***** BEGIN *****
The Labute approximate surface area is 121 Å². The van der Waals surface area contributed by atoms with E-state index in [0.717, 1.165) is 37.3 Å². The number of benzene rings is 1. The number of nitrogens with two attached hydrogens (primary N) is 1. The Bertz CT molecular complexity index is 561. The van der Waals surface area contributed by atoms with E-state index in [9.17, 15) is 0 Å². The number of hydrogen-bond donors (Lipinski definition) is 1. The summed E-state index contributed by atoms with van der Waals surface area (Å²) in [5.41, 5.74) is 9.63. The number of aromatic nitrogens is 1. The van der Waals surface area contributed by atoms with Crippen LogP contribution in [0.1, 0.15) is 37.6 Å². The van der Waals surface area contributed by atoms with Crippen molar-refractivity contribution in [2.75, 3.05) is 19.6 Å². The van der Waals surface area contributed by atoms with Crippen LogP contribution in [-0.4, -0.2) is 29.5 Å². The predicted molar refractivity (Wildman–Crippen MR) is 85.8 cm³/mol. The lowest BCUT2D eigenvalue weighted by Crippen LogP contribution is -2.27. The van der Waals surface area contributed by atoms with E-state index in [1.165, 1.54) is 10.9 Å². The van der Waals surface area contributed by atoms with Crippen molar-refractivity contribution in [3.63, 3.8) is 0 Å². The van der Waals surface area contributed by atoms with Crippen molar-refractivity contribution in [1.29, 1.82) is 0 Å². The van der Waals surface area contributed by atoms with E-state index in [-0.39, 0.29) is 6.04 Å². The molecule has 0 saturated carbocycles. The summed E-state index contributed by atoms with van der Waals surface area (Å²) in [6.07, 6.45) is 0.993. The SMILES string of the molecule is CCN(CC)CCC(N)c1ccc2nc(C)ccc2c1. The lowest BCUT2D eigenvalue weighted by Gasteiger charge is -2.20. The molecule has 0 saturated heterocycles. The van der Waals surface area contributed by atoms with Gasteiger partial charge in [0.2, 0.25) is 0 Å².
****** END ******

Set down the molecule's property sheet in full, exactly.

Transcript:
The Labute approximate surface area is 121 Å². The van der Waals surface area contributed by atoms with E-state index in [0.717, 1.165) is 37.3 Å². The number of benzene rings is 1. The number of nitrogens with two attached hydrogens (primary N) is 1. The Bertz CT molecular complexity index is 561. The van der Waals surface area contributed by atoms with E-state index in [9.17, 15) is 0 Å². The number of hydrogen-bond donors (Lipinski definition) is 1. The summed E-state index contributed by atoms with van der Waals surface area (Å²) in [5.41, 5.74) is 9.63. The number of aromatic nitrogens is 1. The van der Waals surface area contributed by atoms with Crippen LogP contribution in [0.1, 0.15) is 37.6 Å². The van der Waals surface area contributed by atoms with Crippen molar-refractivity contribution in [2.75, 3.05) is 19.6 Å². The van der Waals surface area contributed by atoms with Crippen LogP contribution in [-0.4, -0.2) is 29.5 Å². The predicted molar refractivity (Wildman–Crippen MR) is 85.8 cm³/mol. The lowest BCUT2D eigenvalue weighted by Crippen LogP contribution is -2.27. The van der Waals surface area contributed by atoms with E-state index in [1.165, 1.54) is 10.9 Å². The van der Waals surface area contributed by atoms with Crippen molar-refractivity contribution in [3.63, 3.8) is 0 Å². The van der Waals surface area contributed by atoms with Crippen molar-refractivity contribution in [1.29, 1.82) is 0 Å². The van der Waals surface area contributed by atoms with E-state index in [-0.39, 0.29) is 6.04 Å². The molecule has 0 saturated carbocycles. The summed E-state index contributed by atoms with van der Waals surface area (Å²) in [6.07, 6.45) is 0.993. The SMILES string of the molecule is CCN(CC)CCC(N)c1ccc2nc(C)ccc2c1. The lowest BCUT2D eigenvalue weighted by Gasteiger charge is -2.20. The molecule has 0 saturated heterocycles. The van der Waals surface area contributed by atoms with Gasteiger partial charge in [0.2, 0.25) is 0 Å².